BATON ROUGE, LA (WAFB) - The Louisiana Department of Wildlife and Fisheries is under the microscope after a legislative audit identified "questionable" spending practices in the last years of the Jindal administration.
"They made some purchases that we found to be excessive and really unnecessary," said Daryl Purpera, the state's Legislative Auditor.
One finding in the report, which was released Monday, deals with money given to the state in the aftermath of Deepwater Horizon oil spill about 6 and a half years ago. At that time, the department received $18 million from BP to test the quality of seafood in the Gulf.
Between January 2011 and May 2014, more than $3 million of that went to expenses and payroll for a team in Venice, Louisiana. That includes nearly $1 million to buy three boats and more than $300,000 to purchase equipment like 225 rods for catching fish for testing.
"Some of these rods and reels were in excess of $1,000 a piece, and if you figure the number of fish they caught, which was 1,090 fish, you're talking about 4.8 fish per rod and reel," Purpera said.
However, that is not all they purchased. The audit report says they also bought scuba gear, paddleboards, and more that Purpera described as unnecessary for their task.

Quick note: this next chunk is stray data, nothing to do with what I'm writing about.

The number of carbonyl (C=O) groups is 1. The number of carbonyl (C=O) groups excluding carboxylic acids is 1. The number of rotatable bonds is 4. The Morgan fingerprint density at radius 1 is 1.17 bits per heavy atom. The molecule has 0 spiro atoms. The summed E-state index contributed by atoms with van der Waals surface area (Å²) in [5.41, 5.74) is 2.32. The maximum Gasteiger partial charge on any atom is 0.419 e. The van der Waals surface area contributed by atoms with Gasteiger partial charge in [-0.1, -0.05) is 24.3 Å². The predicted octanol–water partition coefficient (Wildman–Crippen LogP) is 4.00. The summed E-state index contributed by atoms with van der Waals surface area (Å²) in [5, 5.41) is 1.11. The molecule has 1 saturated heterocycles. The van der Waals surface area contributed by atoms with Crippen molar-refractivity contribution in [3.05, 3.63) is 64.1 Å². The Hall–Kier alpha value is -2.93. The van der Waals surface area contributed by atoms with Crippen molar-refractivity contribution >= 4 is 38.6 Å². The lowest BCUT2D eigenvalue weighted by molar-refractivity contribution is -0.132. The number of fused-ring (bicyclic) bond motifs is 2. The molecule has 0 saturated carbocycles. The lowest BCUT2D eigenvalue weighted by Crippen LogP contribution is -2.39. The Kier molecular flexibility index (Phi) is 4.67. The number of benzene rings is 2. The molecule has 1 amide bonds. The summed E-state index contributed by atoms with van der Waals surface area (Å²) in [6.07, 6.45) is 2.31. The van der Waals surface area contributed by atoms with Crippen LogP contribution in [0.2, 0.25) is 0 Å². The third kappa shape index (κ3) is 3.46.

When all was said and done, each fish caught for testing carried a price tag of approximately $2,800.
"If BP was willing to afford this to the state to use to ensure the safety of our seafood, then that's what it should be used for. And if you go out and buy paddleboards and scuba gear that you don't need for a program, then that just takes money that's used to ensure the safety of the seafood and uses it for something else," Purpera said.
The audit also raised red flags about other purchases by the department. In 2012, for example, they bought a catamaran for $220,000. It was used only twice during the four-year period that followed.
"What you see in this program is you see a lot of expenses and purchases that did not pass muster on 'did we need the item? Did we get a good deal when we bought it?'" Purpera said.
The report shows that they also bought a plane without getting it inspected first. It was later discovered after the department had purchased the aircraft that the landing gear was damaged. Repairing the landing gear could end up costing the state up to $580,000.
"This is a failure in purchasing," Purpera said, indicating that the plane should have been inspected before the department invested money in buying the plane.
The new head of the department, who came into office after the purchases were made, said he intends to clarify policies to ensure that they are followed.
"I don't want to have a similar situation after I leave this department, so I want to make sure that whatever was done was a one-time happenstance and that it doesn't occur under my watch," said Sec. Charlie Melancon, who was appointed by Gov. John Bel Edwards.
Some of the employees identified in the BP case are still employed by the department, though Melancon said it is unclear at this time whether they will face disciplinary action.
The state Inspector General's Office is also currently investigating the department.